I’m very glad the folks at Jabra decided to hook me up with the Copper Blue version of the Elite Active 65t. It also comes in Black Titanium and Copper Red. The IP55 Elite 65t variant comes in Gold Beige and Copper Black.

For sports, the lightweight earbuds stayed securely in my ears throughout my 10km runs, and I had no issues with sweat at all – no ingress, no slipping, no blockage.

Functionality

The earbuds have a single button on either side. The right controls play/pause, and summons the voice assistant with a long press. On the left, the button can be depressed on either the top and bottom – once for volume change, and a long press on the top for next, long press on the bottom for the previous track.

The Jabra Elite Active 65t in the charging case. Image: Ian Ling

Sensors automatically pause music when either channel is removed, and resumes it as soon as it is reinserted.

The Elite Active 65t boasts 5 hours of battery life, with an additional 15 with the case. For comparison, the AirPods deliver 5 hours, with an extra 20 with the case. Personal testing reproduced around the same results.

Audio Quality

With its in-ear design, the Jabra Elite Active 65t offers superb noise isolation. I enjoy in-ear monitors, but am sensitive to fit. The Jabra excels at this with its well-balanced design preventing any sagging or tilting that can be uncomfortable or even lead to the earphones loosening over time. This works perfectly with the included SpinFit ear tips.

The ear tips themselves do not intrude too deeply into the ear to cause irritation, while being deep enough to be secure.

Not skimping on the essentials: the Jabra Elite Active 65t comes with Spinfit-branded ear tips in the box. Image: Ian Ling

This isolation is likely responsible for its great sound. Bass is deep, powerful and extends beautifully downwards. Daft Punk’s Get Lucky kicks off with deep, rumbling bass with convincing pizzicato.

It’s hard to find quibbles even on classics like Led Zeppelin’s Stairway to Heaven and Frank Sinatra’s Fly Me To The Moon. However, in response to sentiments that the Jabra Elite 65t lacks character – Tracy Chapman’s Fast Car is full of warmth and clarity, and Jamie XX’s I Know There’s Gonna Be (Good Times) thumps with rhythm and energy.

If it lacks anything, the Jabra Elite 65t lacks volume. In noisy cafes, I found myself sometimes wishing the earbuds had a little more power to help with focus.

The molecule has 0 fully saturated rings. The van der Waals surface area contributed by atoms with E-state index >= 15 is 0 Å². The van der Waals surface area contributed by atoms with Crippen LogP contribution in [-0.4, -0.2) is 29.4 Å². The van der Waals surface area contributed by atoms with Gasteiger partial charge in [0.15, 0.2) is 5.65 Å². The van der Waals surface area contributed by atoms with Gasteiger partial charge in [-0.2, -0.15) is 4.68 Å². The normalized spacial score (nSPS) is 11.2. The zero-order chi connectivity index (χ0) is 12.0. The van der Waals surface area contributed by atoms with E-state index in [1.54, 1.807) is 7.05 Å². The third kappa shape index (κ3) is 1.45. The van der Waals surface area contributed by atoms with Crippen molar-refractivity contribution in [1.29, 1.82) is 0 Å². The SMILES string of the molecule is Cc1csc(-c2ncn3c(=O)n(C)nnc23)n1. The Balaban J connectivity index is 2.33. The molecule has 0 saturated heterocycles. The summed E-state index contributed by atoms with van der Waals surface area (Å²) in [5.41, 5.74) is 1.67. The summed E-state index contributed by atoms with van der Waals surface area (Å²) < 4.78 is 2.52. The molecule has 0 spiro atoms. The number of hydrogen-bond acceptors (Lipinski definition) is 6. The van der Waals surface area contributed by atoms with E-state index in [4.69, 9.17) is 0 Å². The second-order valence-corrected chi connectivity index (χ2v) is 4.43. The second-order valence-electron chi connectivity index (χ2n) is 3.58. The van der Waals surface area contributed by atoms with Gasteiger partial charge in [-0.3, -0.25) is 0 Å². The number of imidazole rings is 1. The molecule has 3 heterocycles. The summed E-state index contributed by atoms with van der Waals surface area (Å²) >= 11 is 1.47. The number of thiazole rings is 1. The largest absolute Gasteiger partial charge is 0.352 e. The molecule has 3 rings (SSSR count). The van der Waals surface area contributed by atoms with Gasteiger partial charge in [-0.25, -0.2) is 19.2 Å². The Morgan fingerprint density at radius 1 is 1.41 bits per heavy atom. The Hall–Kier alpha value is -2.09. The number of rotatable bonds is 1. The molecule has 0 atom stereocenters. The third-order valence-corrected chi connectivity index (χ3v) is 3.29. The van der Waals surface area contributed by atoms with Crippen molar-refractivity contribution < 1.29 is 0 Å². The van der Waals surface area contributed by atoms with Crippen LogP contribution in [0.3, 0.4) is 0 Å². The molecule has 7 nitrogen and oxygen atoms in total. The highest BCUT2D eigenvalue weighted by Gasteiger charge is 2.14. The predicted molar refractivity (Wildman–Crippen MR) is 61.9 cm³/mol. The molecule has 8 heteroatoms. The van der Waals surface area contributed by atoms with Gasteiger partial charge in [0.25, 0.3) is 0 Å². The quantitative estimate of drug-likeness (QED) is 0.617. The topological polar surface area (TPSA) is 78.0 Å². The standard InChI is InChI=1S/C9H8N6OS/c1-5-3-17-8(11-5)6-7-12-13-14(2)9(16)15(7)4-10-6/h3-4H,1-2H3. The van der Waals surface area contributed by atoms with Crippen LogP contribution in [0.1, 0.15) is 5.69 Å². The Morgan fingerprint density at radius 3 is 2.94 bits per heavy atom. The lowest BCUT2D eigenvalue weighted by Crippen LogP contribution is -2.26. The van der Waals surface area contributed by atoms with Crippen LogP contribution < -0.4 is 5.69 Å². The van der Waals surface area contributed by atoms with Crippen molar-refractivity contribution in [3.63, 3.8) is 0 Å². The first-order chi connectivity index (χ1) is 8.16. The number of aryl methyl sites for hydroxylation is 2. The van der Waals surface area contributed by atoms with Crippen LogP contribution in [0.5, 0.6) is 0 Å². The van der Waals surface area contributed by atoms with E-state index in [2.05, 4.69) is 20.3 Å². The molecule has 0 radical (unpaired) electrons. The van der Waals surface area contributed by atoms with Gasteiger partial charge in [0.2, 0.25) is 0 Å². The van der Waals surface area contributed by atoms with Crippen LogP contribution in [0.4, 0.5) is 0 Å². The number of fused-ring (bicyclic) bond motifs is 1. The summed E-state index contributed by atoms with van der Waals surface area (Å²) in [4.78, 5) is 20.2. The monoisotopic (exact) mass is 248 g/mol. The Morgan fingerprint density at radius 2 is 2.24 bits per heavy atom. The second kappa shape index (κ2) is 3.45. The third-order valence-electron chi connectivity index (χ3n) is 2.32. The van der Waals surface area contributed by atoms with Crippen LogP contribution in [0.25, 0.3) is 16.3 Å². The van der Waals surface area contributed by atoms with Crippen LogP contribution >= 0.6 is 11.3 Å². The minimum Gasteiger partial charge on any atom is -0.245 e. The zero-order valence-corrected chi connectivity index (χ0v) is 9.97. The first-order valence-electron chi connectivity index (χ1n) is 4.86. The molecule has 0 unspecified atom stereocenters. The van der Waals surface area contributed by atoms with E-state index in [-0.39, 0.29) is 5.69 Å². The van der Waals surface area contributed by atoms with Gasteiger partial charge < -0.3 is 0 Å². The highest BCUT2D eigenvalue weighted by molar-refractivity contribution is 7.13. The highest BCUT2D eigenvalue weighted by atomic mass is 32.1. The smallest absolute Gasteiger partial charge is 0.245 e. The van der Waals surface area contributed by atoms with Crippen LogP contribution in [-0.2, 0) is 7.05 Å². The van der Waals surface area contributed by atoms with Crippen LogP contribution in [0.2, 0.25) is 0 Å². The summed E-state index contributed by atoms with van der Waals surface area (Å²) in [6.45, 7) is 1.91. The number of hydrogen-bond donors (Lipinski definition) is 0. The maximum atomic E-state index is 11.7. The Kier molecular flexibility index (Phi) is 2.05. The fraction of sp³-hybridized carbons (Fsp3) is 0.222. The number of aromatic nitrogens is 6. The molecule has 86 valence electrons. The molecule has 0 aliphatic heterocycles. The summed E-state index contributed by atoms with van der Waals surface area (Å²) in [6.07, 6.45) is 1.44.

The Lowdown

The Jabra Elite Active 65t does all-round duty at a competitive price point to Apple’s AirPods. That makes it an irresistible alternative for those who require a little more noise isolation, or simply prefer not having two prominent white sticks dangle from one’s earlobes.

There are several drawbacks. The lid on the case has significant give, and requires a two-handed grip to open. The case itself is a little larger than the AirPods, which can deter those who demand the ultimate in terms of compactness.

A close-up of the Jabra Elite Active 65t. Image: Ian Ling

The battery life is also slightly under par, although I found little issue with longevity. I did, however, find it slightly annoying to have to bring along an extra Micro USB cable on my overseas trips.

At SGD 298, the Jabra Elite Active 65t goes straight for the throat of the indomitable AirPods, and has come away undefeated – but not exactly triumphant. The real decision rests upon the subtle yet marked differences between the prominent options.

Nonetheless, for non-iOS users, the Jabra Elite Active 65t remains the gold standard in true wireless audio by a long shot. For a more budget-friendly option, the non-Active-branded Jabra Elite 65t with slightly lower IP55 rating comes in at SGD 268.

Ian Ling
http://uncommontragedy.com
Ian is the resident Tech Monkey and Head of Content at VR Zone. His training in Economics and Political Science is at the basis of his love for journalism and storytelling. A photographer by passion, and an audiophile by obsession, Ian is captivated by all forms of tech that makes enthusiasts tick.

Leave a Reply

Your email address will not be published.

Read previous post:
StarHub Targets Gamers With Free S$399 ROG Router For 2Gbps Plan Subscribers

ASUS Republic of Gamers (ROG) and StarHub has jointly announced their collaboration which brings their ROG Rapture GT-AC2900 802.11ac gaming...

Close